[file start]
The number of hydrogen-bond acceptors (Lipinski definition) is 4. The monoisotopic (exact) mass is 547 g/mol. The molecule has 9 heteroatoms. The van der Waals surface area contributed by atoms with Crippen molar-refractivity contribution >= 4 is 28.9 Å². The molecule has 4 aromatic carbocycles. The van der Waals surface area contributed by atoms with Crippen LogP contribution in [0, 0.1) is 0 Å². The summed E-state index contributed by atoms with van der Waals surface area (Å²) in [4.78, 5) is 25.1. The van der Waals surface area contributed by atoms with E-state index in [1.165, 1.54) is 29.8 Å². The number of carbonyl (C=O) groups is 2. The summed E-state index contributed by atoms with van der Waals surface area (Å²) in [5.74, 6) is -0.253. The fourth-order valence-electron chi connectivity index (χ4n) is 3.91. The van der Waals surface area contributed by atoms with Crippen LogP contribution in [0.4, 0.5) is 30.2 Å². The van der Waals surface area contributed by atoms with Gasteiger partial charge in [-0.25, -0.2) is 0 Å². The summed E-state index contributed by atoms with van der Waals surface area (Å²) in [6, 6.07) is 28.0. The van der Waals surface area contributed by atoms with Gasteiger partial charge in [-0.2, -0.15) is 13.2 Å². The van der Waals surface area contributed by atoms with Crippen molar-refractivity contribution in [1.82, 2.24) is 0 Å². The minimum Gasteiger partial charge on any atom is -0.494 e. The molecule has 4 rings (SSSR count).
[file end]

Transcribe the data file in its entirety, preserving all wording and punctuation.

The number of hydrogen-bond acceptors (Lipinski definition) is 4. The monoisotopic (exact) mass is 547 g/mol. The molecule has 9 heteroatoms. The van der Waals surface area contributed by atoms with Crippen molar-refractivity contribution >= 4 is 28.9 Å². The molecule has 4 aromatic carbocycles. The van der Waals surface area contributed by atoms with Crippen LogP contribution in [0, 0.1) is 0 Å². The summed E-state index contributed by atoms with van der Waals surface area (Å²) in [4.78, 5) is 25.1. The van der Waals surface area contributed by atoms with E-state index in [1.165, 1.54) is 29.8 Å². The number of carbonyl (C=O) groups is 2. The summed E-state index contributed by atoms with van der Waals surface area (Å²) in [5.74, 6) is -0.253. The fourth-order valence-electron chi connectivity index (χ4n) is 3.91. The van der Waals surface area contributed by atoms with Crippen LogP contribution in [0.4, 0.5) is 30.2 Å². The van der Waals surface area contributed by atoms with Gasteiger partial charge in [-0.25, -0.2) is 0 Å². The summed E-state index contributed by atoms with van der Waals surface area (Å²) in [6, 6.07) is 28.0. The van der Waals surface area contributed by atoms with Gasteiger partial charge in [-0.2, -0.15) is 13.2 Å². The van der Waals surface area contributed by atoms with Crippen molar-refractivity contribution in [1.82, 2.24) is 0 Å². The minimum Gasteiger partial charge on any atom is -0.494 e. The molecule has 4 rings (SSSR count).